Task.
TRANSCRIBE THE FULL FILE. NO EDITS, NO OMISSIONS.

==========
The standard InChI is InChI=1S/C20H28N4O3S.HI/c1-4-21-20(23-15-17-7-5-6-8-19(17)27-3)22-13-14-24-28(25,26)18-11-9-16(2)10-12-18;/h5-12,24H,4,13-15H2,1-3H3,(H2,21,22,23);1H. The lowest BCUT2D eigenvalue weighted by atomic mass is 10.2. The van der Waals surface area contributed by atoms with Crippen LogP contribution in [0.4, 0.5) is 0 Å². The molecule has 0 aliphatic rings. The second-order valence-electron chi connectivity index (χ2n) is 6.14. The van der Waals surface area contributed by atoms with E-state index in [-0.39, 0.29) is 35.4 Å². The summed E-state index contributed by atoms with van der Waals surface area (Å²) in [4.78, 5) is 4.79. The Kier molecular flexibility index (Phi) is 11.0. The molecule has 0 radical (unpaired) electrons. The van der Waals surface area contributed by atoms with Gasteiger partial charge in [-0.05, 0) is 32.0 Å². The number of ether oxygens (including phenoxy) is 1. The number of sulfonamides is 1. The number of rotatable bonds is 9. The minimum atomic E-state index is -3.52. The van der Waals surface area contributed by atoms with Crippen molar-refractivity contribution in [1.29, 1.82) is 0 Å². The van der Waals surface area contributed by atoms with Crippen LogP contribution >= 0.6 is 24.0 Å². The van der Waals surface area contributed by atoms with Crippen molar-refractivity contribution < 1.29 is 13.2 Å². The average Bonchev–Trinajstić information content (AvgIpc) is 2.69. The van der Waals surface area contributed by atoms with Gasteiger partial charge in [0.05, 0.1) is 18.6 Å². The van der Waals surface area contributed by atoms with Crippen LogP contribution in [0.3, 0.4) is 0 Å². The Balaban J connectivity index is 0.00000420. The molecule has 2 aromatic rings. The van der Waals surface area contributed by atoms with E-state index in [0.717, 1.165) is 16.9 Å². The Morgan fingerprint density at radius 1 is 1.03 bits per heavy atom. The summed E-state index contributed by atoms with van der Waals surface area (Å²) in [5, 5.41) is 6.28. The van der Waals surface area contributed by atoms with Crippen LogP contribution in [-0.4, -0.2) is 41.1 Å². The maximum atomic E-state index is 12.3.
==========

The standard InChI is InChI=1S/C20H28N4O3S.HI/c1-4-21-20(23-15-17-7-5-6-8-19(17)27-3)22-13-14-24-28(25,26)18-11-9-16(2)10-12-18;/h5-12,24H,4,13-15H2,1-3H3,(H2,21,22,23);1H. The lowest BCUT2D eigenvalue weighted by atomic mass is 10.2. The van der Waals surface area contributed by atoms with Crippen LogP contribution in [0.4, 0.5) is 0 Å². The molecule has 0 aliphatic rings. The second-order valence-electron chi connectivity index (χ2n) is 6.14. The van der Waals surface area contributed by atoms with E-state index in [-0.39, 0.29) is 35.4 Å². The summed E-state index contributed by atoms with van der Waals surface area (Å²) in [4.78, 5) is 4.79. The Kier molecular flexibility index (Phi) is 11.0. The molecule has 0 radical (unpaired) electrons. The van der Waals surface area contributed by atoms with Gasteiger partial charge in [-0.05, 0) is 32.0 Å². The number of ether oxygens (including phenoxy) is 1. The number of sulfonamides is 1. The number of rotatable bonds is 9. The minimum atomic E-state index is -3.52. The van der Waals surface area contributed by atoms with Crippen molar-refractivity contribution in [1.29, 1.82) is 0 Å². The van der Waals surface area contributed by atoms with Crippen LogP contribution >= 0.6 is 24.0 Å². The van der Waals surface area contributed by atoms with Crippen molar-refractivity contribution < 1.29 is 13.2 Å². The average Bonchev–Trinajstić information content (AvgIpc) is 2.69. The van der Waals surface area contributed by atoms with Gasteiger partial charge in [0.05, 0.1) is 18.6 Å². The van der Waals surface area contributed by atoms with Crippen LogP contribution in [0.3, 0.4) is 0 Å². The Balaban J connectivity index is 0.00000420. The molecule has 2 aromatic rings. The van der Waals surface area contributed by atoms with E-state index in [0.717, 1.165) is 16.9 Å². The Morgan fingerprint density at radius 1 is 1.03 bits per heavy atom. The summed E-state index contributed by atoms with van der Waals surface area (Å²) in [5, 5.41) is 6.28. The van der Waals surface area contributed by atoms with Crippen LogP contribution in [-0.4, -0.2) is 41.1 Å². The maximum atomic E-state index is 12.3.